Another way of raising land productivity, where soil moisture permits, is to increase the area of multicropped land that produces more than one crop per year. Indeed, the tripling in the world grain harvest since 1950 is due in part to impressive increases in multiple cropping in Asia. Some of the more common combinations are wheat and corn in northern China, wheat and rice in northern India, and the double or triple cropping of rice in southern China and southern India.
The spread in double cropping of winter wheat and corn on the North China Plain helped boost China’s grain production to where it rivaled that of the United States. Winter wheat grown there yields five tons per hectare. Corn also averages five tons. Together these two crops, grown in rotation, can yield 10 tons per hectare per year. China’s double cropped rice annually yields eight tons per hectare.
Forty years ago, North India produced only wheat, but with the advent of the earlier maturing high-yielding wheats and rices, wheat could be harvested in time to plant rice. This wheat/rice combination is now widely used throughout the Punjab, Haryana, and parts of Uttar Pradesh. This practice yields a combined five tons of grain per hectare, helping to feed India’s 1.2 billion people.
A concerted U.S. effort to both breed earlier maturing varieties and develop cultural practices that would facilitate multiple cropping could substantially boost crop output. If China’s farmers can extensively double crop wheat and corn, then U.S. farmers could do the same if agricultural research and farm policy were reoriented to support it.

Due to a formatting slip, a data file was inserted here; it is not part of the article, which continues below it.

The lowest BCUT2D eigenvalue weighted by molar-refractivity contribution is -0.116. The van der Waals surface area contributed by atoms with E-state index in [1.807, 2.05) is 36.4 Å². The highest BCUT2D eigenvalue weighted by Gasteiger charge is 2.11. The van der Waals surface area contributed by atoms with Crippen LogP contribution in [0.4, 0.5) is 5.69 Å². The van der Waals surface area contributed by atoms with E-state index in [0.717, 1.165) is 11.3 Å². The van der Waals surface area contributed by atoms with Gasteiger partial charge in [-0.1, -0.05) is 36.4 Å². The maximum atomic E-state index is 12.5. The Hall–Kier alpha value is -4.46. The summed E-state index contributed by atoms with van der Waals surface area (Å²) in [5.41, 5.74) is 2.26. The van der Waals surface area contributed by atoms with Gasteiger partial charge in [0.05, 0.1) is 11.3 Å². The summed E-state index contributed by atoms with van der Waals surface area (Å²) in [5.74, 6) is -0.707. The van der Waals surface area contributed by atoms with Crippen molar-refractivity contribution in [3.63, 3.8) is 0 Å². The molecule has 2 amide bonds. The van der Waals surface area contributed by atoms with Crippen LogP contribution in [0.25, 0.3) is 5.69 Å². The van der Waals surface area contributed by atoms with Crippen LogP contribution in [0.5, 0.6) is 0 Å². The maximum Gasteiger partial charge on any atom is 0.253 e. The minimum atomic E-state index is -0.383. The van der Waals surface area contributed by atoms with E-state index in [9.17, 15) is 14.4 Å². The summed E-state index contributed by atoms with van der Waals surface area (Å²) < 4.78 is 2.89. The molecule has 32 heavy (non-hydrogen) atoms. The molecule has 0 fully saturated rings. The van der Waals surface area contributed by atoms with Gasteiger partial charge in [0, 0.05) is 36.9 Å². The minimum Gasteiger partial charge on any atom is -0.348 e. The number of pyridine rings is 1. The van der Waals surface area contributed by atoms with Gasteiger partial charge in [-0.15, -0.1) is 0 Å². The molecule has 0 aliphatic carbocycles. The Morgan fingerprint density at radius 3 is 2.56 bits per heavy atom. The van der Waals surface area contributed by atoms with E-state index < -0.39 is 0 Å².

Elsewhere, Western Europe, with its mild winters and high-yielding winter wheat, might also be able to double crop more with a summer grain, such as corn, or with a winter oilseed crop. Brazil and Argentina have an extended frost-free growing season that supports extensive multicropping, often wheat or corn with soybeans.
In many countries, including the United States, most of those in Western Europe, and Japan, fertilizer use has reached a level where using more has little effect on crop yields. There are still some places, however, such as most of Africa, where additional fertilizer would help boost yields. Unfortunately, sub-Saharan Africa lacks the infrastructure to transport fertilizer economically to the villages where it is needed. As a result of nutrient depletion, grain yields in much of sub-Saharan Africa are stagnating.
One encouraging response to this situation in Africa is the simultaneous planting of grain and leguminous trees. At first the trees grow slowly, permitting the grain crop to mature and be harvested; then the saplings grow quickly to several feet in height, dropping leaves that provide nitrogen and organic matter, both sorely needed in African soils. The wood is then cut and used for fuel. This simple, locally adapted technology, developed by scientists at the International Centre for Research in Agroforestry in Nairobi, has enabled farmers to double their grain yields within a matter of years as soil fertility builds.
Despite local advances, the overall loss of momentum in expanding food production is unmistakable. It will force us to think more seriously about stabilizing population, moving down the food chain, and using the existing harvest more productively. Achieving an acceptable worldwide balance between food and people may now depend on stabilizing population as soon as possible, reducing the unhealthily high consumption of animal products among the affluent, and restricting the conversion of food crops to automotive fuels. It also calls for a concerted effort to raise water use productivity, similar to the gains achieved for land use, and to stabilize climate to avoid crop-withering temperatures and more frequent droughts. These efforts combined can help put us on the path to ensuring enough food for all.
Adapted from Chapter 9, “Feeding Eight Billion Well,” in Lester R. Brown’s Plan B 3.0: Mobilizing to Save Civilization (New York: W.W. Norton & Company, 2008), available for free download and purchase at the Earth Policy Institute.